Nancy hails from the Upper West Region. She travels down south every academic year holidays to work as a kayayoo (female head potter) to offset her indebtedness of school fees.
She is a university student, fighting all odds to reach her career goal as an Accountant. Often very few people may perhaps bother themselves to find out the character and personality of the kayayoo, who they hire to carry their several kilos of loads.
In fact, kaya itself is a menial job, and those who have opted for it tend to suffer all sorts of verbal abuse from shoppers and traders.
Nevertheless, Nancy, the 23-year-old kayayoo, is rising above the challenge from just carrying kilos of loads on her head to enrol into a university to pursue her dream.
Even though the struggles to reach this feat have not been easy, Nancy believes education is one way to escape absolute poverty. Six days a week, Nancy goes to her workplace at an electrical shop around Opera Square in the Accra Central Business District by 7 am.
She spends more than 10 hours a day carrying heavy boxes of cables and fans for customers.
Often times, these boxes can weigh between 100 to 300 kilograms. Despite this back-breaking work, Nancy gets paid between GHS5 and GHS20 a day, that is if she is lucky.
Nancy is working hard to overcome the obstacles that have been placed in her path as a mere head potter, to become something much more substantial and rewarding.
Her father died when she was just seven months old and her single mother was left with the responsibility to provide for Nancy and her other three siblings.
Being the youngest among the four, Nancy was sent to live with her grandmother in Tamale to attend primary school to ease pressure on her mother. She grew up lacking so many things, but the dream of overcoming her situation never lacked momentum. All of her life, she has worked hard to succeed and stay out of trouble.
In 2018, she was admitted into Tamale Technical University to study Computer and Accounting, three years after leaving Senior High School due to financial challenges.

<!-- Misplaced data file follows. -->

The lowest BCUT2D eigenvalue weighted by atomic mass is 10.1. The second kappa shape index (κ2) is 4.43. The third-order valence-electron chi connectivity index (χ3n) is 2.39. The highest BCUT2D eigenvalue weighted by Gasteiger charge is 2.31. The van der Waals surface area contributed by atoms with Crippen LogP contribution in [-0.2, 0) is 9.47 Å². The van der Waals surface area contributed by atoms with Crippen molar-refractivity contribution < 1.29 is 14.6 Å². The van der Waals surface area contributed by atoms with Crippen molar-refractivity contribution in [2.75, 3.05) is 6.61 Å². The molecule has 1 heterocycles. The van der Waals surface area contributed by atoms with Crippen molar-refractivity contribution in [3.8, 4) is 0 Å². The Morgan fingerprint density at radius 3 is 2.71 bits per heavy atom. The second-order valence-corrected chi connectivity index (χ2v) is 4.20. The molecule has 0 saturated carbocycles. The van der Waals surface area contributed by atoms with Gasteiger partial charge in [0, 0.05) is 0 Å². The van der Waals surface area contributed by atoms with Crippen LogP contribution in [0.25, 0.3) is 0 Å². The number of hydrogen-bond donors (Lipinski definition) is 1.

Averagely, she spends GHS1.00 on lunch and GHS4.00 on transport just to be able to save some money to earn a degree that would afford her a secured job with a bank, the Ghana Revenue Authority or an accounting firm.
Nancy starves to be able to raise about GHS3, 500 to pay tuition fees, accommodation cost, books, food, transportation and other necessities each semester.
Sadly, the income, despite the starvation, does not help her to make full payment of the fees, hence she is always been overwhelmed by the situation.
Although she will be in level 200 (2nd year) this academic year, Nancy still owes fees at level 100 (1st year).
She complained bitterly about the hazards that come with her kayayoo job. She occasionally becomes sick and suffers from chronic body pains, coupled with her poor eating of few chunks of yam a day.
Despite all of these obstacles and struggles, Nancy stays positive every day and the “I can do spirit” has been her sole motivation and reliance on God.
She advised other young women who are in her position to adopt her “I can do spirit” and to learn positive things from people. When life is difficult, she chooses to look on the bright side.
She also tells other young people, as well as people with single parents to always work hard. Nancy used The Chronicle platform to appeal to benevolent individuals to help her acquire a laptop since it is a requirement in her study, which she obviously cannot afford.